Packers Make Final Call on Trade of QB Aaron Rodgers: Report

Aaron Rodgers, Packers

Getty Quarterback Aaron Rodgers of the Green Bay Packers celebrates after a successful two-point conversion against the Chicago Bears during a game at Soldier Field on December 4, 2022 in Chicago, Illinois. (Photo by Michael Reaves/Getty Images)

The Green Bay Packers have made a monumental decision on the future of their franchise, one of the most storied in NFL history.

According to league insider Trey Wingo, the Packers have finalized a deal to send four-time MVP quarterback Aaron Rodgers to the New York Jets. Wingo reported the news via Twitter on Monday, March 13, the first day of legal tampering ahead of the new NFL season set to officially begin on March 15.

“Hearing Rodgers to the Jets is done. History about to repeat itself between New York and Green Bay. Time is indeed a flat circle,” Wingo wrote.

Wingo’s comment about history repeating is a reference to the trade between the Packers and Jets that sent quarterback Brett Favre to New York 15 years ago.

Conflicting Reports on Rodgers Trade Continue to Persist

Rodgers Jets Wingo Talks

GettyQuarterback Aaron Rodgers of the Green Bay Packers looks on before a game against the Cleveland Browns at Lambeau Field on December 25, 2021 in Green Bay, Wisconsin. (Photo by Stacy Revere/Getty Images)

Of course, it wouldn’t be a true Rodgers trade report if there weren’t conflicting details to accompany it.

Just minutes after Wingo took to Twitter to declare that the Rodgers deal is done and simply awaiting an official announcement, NFL Network’s Ian Rapoport made a television appearance in which he reported the exact opposite. He subsequently reiterated that report on social media.

“I wish it did. I wish something had happened [between Rodgers and the Jets],” Rapoport tweeted. “But nothing has happened.”

Rapoport’s was only the most recent rebuttal of an NFL Network insider against another source’s claim that the Rodgers-t0-Jets deal framework is complete, and either waiting on official confirmation or on the quarterback himself to sign off on the trade. Rodgers does not possess a no-trade clause, though he could always halt a deal by threatening to retire as soon as a trade is processed, meaning the Jets would give up whatever they agreed to trade for the quarterback and then get nothing from Rodgers in return.

Connor Hughes of SNYtv in New York reported on Saturday that “everything that needs to be done is essentially done in regards to a trade.” He went on to add that “if Rodgers wants to be a Jet, he will be a Jet” and that both sides were simply waiting for Rodgers to make a decision.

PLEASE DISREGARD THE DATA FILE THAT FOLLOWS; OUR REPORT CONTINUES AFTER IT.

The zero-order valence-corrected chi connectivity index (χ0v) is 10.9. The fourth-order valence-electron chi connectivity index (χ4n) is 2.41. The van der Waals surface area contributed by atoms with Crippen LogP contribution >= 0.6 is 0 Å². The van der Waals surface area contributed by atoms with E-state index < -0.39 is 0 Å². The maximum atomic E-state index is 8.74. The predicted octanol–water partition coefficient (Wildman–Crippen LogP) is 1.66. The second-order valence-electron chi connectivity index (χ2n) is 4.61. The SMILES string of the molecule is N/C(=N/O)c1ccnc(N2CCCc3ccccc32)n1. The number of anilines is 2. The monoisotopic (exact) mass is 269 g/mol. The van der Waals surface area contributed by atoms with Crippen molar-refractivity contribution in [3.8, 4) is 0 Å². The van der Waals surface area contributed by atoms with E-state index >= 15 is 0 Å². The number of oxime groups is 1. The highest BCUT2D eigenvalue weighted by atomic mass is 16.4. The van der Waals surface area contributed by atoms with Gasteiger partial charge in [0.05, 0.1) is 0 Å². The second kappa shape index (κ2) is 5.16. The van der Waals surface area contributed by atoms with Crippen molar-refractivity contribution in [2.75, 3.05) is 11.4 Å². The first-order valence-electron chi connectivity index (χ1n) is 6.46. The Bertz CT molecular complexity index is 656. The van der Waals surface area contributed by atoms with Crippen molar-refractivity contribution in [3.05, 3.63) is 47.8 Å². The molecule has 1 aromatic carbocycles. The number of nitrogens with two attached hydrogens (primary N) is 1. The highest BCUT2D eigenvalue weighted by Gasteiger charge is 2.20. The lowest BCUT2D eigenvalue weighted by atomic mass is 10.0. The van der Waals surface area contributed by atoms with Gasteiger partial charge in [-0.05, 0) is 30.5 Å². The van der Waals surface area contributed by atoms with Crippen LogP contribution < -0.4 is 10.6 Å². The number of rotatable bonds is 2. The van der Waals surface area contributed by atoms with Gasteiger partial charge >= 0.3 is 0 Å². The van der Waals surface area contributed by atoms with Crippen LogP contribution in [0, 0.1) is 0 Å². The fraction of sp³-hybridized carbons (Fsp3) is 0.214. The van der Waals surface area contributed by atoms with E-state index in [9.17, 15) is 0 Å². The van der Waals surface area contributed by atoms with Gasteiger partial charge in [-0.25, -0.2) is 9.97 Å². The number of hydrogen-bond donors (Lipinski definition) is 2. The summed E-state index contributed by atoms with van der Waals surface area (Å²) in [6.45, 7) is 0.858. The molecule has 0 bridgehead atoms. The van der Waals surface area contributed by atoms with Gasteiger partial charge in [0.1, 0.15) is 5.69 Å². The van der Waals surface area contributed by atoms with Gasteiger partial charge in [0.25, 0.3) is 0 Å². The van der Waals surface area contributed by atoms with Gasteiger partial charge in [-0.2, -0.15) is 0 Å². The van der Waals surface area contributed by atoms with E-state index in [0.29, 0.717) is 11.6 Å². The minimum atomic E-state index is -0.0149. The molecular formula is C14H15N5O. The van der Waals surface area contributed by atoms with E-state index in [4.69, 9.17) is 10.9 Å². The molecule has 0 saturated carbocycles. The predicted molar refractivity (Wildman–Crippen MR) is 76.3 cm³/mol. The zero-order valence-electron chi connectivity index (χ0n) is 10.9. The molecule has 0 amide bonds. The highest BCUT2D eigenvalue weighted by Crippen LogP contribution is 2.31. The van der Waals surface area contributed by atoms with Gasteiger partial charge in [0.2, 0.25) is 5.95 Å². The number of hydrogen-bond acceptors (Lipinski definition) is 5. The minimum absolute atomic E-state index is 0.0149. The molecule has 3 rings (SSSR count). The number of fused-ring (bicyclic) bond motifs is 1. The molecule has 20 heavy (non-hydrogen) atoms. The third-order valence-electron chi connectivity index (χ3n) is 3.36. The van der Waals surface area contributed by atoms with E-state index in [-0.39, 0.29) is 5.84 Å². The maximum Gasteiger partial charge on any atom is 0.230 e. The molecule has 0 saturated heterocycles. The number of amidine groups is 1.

Tom Pelissero of NFL Network took to Twitter a little more than six hours later to report that the two teams had “not agreed to the framework of an Aaron Rodgers trade.” Instead, Pelissero cited unnamed sources who said that if and when Rodgers decides he wants to join the Jets, then the two sides will come together to work on the details of a trade.

Both Wingo and Hughes are credible news breakers in the NFL business, though Rapoport and Pelissero actually work for the league itself. The professional arrangement of the latter two has the potential to lend itself to problematic scenarios in regards to unbiased objectivity on certain hot-button topics, but it also generally means a high level of access to well-informed team sources and a high degree of certainty on reports dealing with things like big-name trades.

Waiting Game on Rodgers Deal May Hurt Packers and Jets

GettyGreen Bay Packers quarterback Aaron Rodgers is very close to being traded to the New York Jets, per multiple reports.

Regardless of whether a deal between the Packers and Jets is done and awaiting Rodgers’ approval, or the teams are awaiting Rodgers’ approval before hammering out a deal, one thing is certain: the longer the transaction takes, the worse it is for all parties involved.

With legal tampering now in effect, teams are targeting their free agents of choice and moving on potential additions for the 2023 season and beyond. Because of Rodgers’ historically exorbitant contract, both the Packers and the Jets are somewhat hamstrung on the moves they can make at other positions on their respective rosters until they know what will become of the quarterback and his money.

For instance, there is no reason for Green Bay to move on a backup quarterback for Jordan Love until they know Rodgers won’t be returning. The Jets, meanwhile, can’t afford to go on any sort of spending spree until they know exactly how much cost they will incur (or not incur) based on Rodgers’ decision on his playing future.

Free agent wide receiver Allen Lazard has also said he is waiting to see what Rodgers ultimately decides before he commits to his next team, per Mike Garafolo of NFL Network.

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